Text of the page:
The Graduate School regularly reviews the record of any student who earned grades of BC, C, D, F, or Incomplete in a graduate course (300 or above), or grade of U in research credits. This review could result in academic probation with a hold on future enrollment or in being suspended from the Graduate School.


Every graduate student must have an IPiB faculty thesis advisor. The thesis advisor advises the student about coursework, supervises the student's research, and acts as a mentor to the student through the student’s graduate career. The thesis advisor must approve the student's coursework before registration for a given semester and must also approve any subsequent changes to it.

A Ph.D. thesis committee is composed of at least four graduate University faculty members, including the thesis advisor. The thesis committee is empowered by the Program to advise the student about certification, administer the preliminary examination, oversee annual progress reports, approve thesis composition, and conduct the final Ph.D. examination.


12 credits in Fall and Spring semesters and 2 credits in Summer semesters for non-dissertators; 3 credits in Fall, Spring, and Summer semesters for dissertators

Time Constraints

Doctoral degree students who have been absent for ten or more consecutive years lose all credits that they have earned before their absence. Individual programs may count the coursework students completed prior to their absence for meeting program requirements; that coursework may not count toward Graduate School credit requirements.

A candidate for a doctoral degree who fails to take the final oral examination and deposit the dissertation within five years after passing the preliminary examination may be required to take another preliminary examination and to be admitted to candidacy a second time.


All students, both US and international, receive an annual stipend and tuition remission for the duration of their studies, provided satisfactory progress is made toward their degree. Comprehensive medical coverage is also offered. In addition, some of our students are supported on fellowships or training grants. Students are chosen based on criteria specified by the different training grants.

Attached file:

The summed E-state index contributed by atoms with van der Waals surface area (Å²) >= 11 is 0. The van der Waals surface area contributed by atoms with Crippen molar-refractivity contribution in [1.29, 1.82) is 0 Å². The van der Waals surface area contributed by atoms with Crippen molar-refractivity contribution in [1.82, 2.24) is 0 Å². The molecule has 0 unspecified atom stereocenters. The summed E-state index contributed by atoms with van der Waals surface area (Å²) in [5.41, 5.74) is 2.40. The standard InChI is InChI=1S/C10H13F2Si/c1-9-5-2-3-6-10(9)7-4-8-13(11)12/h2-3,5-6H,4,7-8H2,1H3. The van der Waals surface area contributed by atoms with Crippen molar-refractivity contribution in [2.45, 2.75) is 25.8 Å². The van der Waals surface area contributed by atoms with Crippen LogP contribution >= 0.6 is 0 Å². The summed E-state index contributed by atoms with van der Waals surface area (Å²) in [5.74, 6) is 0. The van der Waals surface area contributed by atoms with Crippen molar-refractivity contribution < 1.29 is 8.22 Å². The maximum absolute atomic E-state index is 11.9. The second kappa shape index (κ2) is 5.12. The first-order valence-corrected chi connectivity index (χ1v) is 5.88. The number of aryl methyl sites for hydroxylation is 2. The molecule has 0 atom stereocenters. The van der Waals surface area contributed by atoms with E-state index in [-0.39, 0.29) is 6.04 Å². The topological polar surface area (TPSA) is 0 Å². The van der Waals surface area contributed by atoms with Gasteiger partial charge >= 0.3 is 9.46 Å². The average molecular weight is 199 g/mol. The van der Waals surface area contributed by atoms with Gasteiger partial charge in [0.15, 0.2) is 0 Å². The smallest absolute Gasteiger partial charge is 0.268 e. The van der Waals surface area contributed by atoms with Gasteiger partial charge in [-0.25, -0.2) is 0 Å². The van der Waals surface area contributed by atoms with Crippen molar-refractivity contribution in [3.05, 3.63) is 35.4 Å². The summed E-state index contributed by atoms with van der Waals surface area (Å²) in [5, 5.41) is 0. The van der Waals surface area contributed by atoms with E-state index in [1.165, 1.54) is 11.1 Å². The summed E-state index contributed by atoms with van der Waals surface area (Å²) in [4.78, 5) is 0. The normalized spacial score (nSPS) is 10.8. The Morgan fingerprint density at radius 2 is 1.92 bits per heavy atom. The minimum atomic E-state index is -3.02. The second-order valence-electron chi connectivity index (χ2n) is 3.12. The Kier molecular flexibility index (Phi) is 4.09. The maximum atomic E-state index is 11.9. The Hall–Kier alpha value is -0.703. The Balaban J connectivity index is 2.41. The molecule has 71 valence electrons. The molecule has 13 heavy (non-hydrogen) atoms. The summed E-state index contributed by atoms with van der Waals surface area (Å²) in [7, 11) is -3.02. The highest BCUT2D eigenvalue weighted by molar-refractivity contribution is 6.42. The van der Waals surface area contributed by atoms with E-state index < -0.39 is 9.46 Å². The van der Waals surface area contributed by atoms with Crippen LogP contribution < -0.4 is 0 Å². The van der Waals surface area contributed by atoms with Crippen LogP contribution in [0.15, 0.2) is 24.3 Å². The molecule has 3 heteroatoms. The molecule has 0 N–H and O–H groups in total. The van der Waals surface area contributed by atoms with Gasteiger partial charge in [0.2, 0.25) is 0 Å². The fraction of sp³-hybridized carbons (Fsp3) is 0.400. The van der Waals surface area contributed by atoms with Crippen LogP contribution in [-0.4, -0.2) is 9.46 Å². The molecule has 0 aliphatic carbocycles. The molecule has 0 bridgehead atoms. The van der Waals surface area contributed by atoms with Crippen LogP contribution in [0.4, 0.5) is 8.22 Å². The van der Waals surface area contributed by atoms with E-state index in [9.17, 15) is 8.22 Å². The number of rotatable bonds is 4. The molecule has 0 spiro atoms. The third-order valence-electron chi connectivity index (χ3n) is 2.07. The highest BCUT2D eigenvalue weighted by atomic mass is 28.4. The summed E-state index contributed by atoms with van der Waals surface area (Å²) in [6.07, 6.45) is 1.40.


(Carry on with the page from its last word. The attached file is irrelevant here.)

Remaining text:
Students may matriculate only in the fall semester, and a master's degree is not offered as a terminal degree.

Graduate School Resources

Take advantage of the Graduate School's professional development resources to build skills, thrive academically, and launch your career. 

  1. Gain a broad understanding of the biochemical principles that underlie all biological processes.
  2. Become aware of the current limitations of the state of understanding of this discipline and the strategies that are required to advance the field.
  3. Formulate and design new approaches that extend and apply biochemical principles beyond their current boundaries.
  4. Conduct independent research using a diverse breadth of biochemical processes.
  5. Think critically to address research challenges using a broad range of the theories, research methods, and approaches to scientific inquiry.
  6. Collaborate with investigators within the program, university, and beyond since current and future advances in the biomolecular sciences demand interdisciplinary skills.
  7. Foster professional and ethical conduct in the sciences, including but not limited to: exposition of the scientific method; ethical design of experimental protocols; reproducibility in science; professional behavior in industrial, government, and academic settings; documentation of scientific results; communication to other scientists and the public; peer review; and confidentiality.
  8. Develop communications skills that enable the articulation of research to fellow scientists and non-scientists.
  9. Explore career development opportunities in industry, government and academia to realize professional goals and paths.
  10. Develop teaching and mentoring skills in both lecture and laboratory settings.

Faculty: Professors B. Fox (Chair, Department of Biochemistry), Kiley (Chair, Department of Biomolecular Chemistry), Amasino, Ansari, Attie, Audhya, Bednarek, Brow, Buller, Butcher, Cantor, Chanda, Clagett-Dame, Coon, Cox, Craciun, Craig, Denu, Dvinge, Engin, C. Fox, Friesen, Gellman, Harrison, Hayes, Henzler-Wildman, Holden, Hoskins, Hull, Keck, Kimble, Landick, Lewis, Markley, Martin, Merrins, Mitchell, Mosher, Ntambi, Pagliarini, Palmenberg, Pike, Ralph, Raman, Rayment, Record, Romero, Senes, Sheets, Sussman, Venturelli, Wickens, Wildonger, Wright